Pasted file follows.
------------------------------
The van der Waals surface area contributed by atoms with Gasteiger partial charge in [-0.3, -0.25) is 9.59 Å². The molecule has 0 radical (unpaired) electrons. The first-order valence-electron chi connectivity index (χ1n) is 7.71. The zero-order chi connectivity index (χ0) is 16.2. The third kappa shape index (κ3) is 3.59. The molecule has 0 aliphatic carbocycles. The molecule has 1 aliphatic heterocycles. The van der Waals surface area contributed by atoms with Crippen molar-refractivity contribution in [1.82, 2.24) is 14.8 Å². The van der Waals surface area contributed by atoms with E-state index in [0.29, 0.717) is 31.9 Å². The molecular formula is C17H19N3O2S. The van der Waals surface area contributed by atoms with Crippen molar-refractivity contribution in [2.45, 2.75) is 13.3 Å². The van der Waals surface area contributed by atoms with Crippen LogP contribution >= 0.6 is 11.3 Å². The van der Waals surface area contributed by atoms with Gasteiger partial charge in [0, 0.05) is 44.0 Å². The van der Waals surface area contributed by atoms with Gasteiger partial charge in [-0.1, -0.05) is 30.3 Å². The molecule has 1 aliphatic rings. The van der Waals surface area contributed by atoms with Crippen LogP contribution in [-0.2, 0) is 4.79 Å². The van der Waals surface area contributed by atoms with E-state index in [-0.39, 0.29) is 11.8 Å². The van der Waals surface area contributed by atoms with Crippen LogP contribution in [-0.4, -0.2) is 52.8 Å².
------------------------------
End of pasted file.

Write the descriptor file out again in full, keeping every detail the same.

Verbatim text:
The van der Waals surface area contributed by atoms with Gasteiger partial charge in [-0.3, -0.25) is 9.59 Å². The molecule has 0 radical (unpaired) electrons. The first-order valence-electron chi connectivity index (χ1n) is 7.71. The zero-order chi connectivity index (χ0) is 16.2. The third kappa shape index (κ3) is 3.59. The molecule has 0 aliphatic carbocycles. The molecule has 1 aliphatic heterocycles. The van der Waals surface area contributed by atoms with Crippen molar-refractivity contribution in [1.82, 2.24) is 14.8 Å². The van der Waals surface area contributed by atoms with E-state index in [0.29, 0.717) is 31.9 Å². The molecular formula is C17H19N3O2S. The van der Waals surface area contributed by atoms with Crippen molar-refractivity contribution in [2.45, 2.75) is 13.3 Å². The van der Waals surface area contributed by atoms with Crippen LogP contribution >= 0.6 is 11.3 Å². The van der Waals surface area contributed by atoms with Gasteiger partial charge in [0, 0.05) is 44.0 Å². The van der Waals surface area contributed by atoms with Gasteiger partial charge in [-0.1, -0.05) is 30.3 Å². The molecule has 1 aliphatic rings. The van der Waals surface area contributed by atoms with Crippen LogP contribution in [-0.2, 0) is 4.79 Å². The van der Waals surface area contributed by atoms with E-state index in [-0.39, 0.29) is 11.8 Å². The van der Waals surface area contributed by atoms with Crippen LogP contribution in [-0.4, -0.2) is 52.8 Å².